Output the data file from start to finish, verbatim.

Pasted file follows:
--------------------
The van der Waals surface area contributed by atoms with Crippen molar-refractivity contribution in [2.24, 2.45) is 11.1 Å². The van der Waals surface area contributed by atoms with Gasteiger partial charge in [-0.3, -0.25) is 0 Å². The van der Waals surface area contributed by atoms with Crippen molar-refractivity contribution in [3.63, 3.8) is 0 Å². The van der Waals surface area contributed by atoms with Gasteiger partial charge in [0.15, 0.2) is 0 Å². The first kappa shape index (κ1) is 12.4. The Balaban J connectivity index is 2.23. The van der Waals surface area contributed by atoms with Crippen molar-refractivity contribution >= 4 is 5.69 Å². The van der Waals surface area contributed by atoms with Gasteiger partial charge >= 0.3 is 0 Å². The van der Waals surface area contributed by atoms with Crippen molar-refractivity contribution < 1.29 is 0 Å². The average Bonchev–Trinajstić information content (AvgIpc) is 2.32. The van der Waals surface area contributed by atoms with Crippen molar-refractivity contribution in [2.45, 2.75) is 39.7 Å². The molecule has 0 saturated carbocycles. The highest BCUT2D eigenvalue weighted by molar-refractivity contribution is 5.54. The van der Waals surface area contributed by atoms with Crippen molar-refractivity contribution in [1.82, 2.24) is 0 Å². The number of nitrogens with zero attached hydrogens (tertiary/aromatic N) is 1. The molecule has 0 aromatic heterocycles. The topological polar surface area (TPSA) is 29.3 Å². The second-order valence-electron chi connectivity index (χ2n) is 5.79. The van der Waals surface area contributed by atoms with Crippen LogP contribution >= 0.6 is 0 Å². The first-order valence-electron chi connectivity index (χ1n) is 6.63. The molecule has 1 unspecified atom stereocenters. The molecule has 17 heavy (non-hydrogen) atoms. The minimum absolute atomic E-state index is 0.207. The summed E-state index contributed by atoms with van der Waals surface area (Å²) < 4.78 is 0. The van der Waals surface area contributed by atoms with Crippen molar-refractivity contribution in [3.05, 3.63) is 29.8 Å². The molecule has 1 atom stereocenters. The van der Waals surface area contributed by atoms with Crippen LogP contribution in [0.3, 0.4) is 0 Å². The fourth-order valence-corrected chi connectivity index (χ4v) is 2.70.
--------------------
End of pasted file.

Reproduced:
The van der Waals surface area contributed by atoms with Crippen molar-refractivity contribution in [2.24, 2.45) is 11.1 Å². The van der Waals surface area contributed by atoms with Gasteiger partial charge in [-0.3, -0.25) is 0 Å². The van der Waals surface area contributed by atoms with Crippen molar-refractivity contribution in [3.63, 3.8) is 0 Å². The van der Waals surface area contributed by atoms with Gasteiger partial charge in [0.15, 0.2) is 0 Å². The first kappa shape index (κ1) is 12.4. The Balaban J connectivity index is 2.23. The van der Waals surface area contributed by atoms with Crippen molar-refractivity contribution >= 4 is 5.69 Å². The van der Waals surface area contributed by atoms with Gasteiger partial charge >= 0.3 is 0 Å². The van der Waals surface area contributed by atoms with Crippen molar-refractivity contribution < 1.29 is 0 Å². The average Bonchev–Trinajstić information content (AvgIpc) is 2.32. The van der Waals surface area contributed by atoms with Crippen molar-refractivity contribution in [2.45, 2.75) is 39.7 Å². The molecule has 0 saturated carbocycles. The highest BCUT2D eigenvalue weighted by molar-refractivity contribution is 5.54. The van der Waals surface area contributed by atoms with Crippen molar-refractivity contribution in [1.82, 2.24) is 0 Å². The number of nitrogens with zero attached hydrogens (tertiary/aromatic N) is 1. The molecule has 0 aromatic heterocycles. The topological polar surface area (TPSA) is 29.3 Å². The second-order valence-electron chi connectivity index (χ2n) is 5.79. The van der Waals surface area contributed by atoms with Crippen LogP contribution >= 0.6 is 0 Å². The first-order valence-electron chi connectivity index (χ1n) is 6.63. The molecule has 1 unspecified atom stereocenters. The molecule has 17 heavy (non-hydrogen) atoms. The minimum absolute atomic E-state index is 0.207. The summed E-state index contributed by atoms with van der Waals surface area (Å²) < 4.78 is 0. The van der Waals surface area contributed by atoms with Crippen molar-refractivity contribution in [3.05, 3.63) is 29.8 Å². The molecule has 1 atom stereocenters. The van der Waals surface area contributed by atoms with Crippen LogP contribution in [0.3, 0.4) is 0 Å². The fourth-order valence-corrected chi connectivity index (χ4v) is 2.70.